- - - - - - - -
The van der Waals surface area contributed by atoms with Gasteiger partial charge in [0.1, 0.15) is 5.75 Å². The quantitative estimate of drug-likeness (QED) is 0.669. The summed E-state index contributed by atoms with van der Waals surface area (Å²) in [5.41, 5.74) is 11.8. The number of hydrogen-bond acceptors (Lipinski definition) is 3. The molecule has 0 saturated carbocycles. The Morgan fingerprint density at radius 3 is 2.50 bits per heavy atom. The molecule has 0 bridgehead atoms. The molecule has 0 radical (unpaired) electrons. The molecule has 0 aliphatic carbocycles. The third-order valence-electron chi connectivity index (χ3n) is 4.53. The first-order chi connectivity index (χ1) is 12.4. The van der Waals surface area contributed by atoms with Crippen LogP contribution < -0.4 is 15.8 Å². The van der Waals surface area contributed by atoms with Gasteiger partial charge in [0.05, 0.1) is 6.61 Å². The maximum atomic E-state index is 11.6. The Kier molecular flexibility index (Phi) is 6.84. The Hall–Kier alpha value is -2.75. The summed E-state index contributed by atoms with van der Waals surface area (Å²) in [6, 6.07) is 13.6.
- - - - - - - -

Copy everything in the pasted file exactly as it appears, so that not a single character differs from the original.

The van der Waals surface area contributed by atoms with Gasteiger partial charge in [0.1, 0.15) is 5.75 Å². The quantitative estimate of drug-likeness (QED) is 0.669. The summed E-state index contributed by atoms with van der Waals surface area (Å²) in [5.41, 5.74) is 11.8. The number of hydrogen-bond acceptors (Lipinski definition) is 3. The molecule has 0 saturated carbocycles. The Morgan fingerprint density at radius 3 is 2.50 bits per heavy atom. The molecule has 0 bridgehead atoms. The molecule has 0 radical (unpaired) electrons. The molecule has 0 aliphatic carbocycles. The third-order valence-electron chi connectivity index (χ3n) is 4.53. The first-order chi connectivity index (χ1) is 12.4. The van der Waals surface area contributed by atoms with Crippen LogP contribution < -0.4 is 15.8 Å². The van der Waals surface area contributed by atoms with Gasteiger partial charge in [0.05, 0.1) is 6.61 Å². The maximum atomic E-state index is 11.6. The Kier molecular flexibility index (Phi) is 6.84. The Hall–Kier alpha value is -2.75. The summed E-state index contributed by atoms with van der Waals surface area (Å²) in [6, 6.07) is 13.6.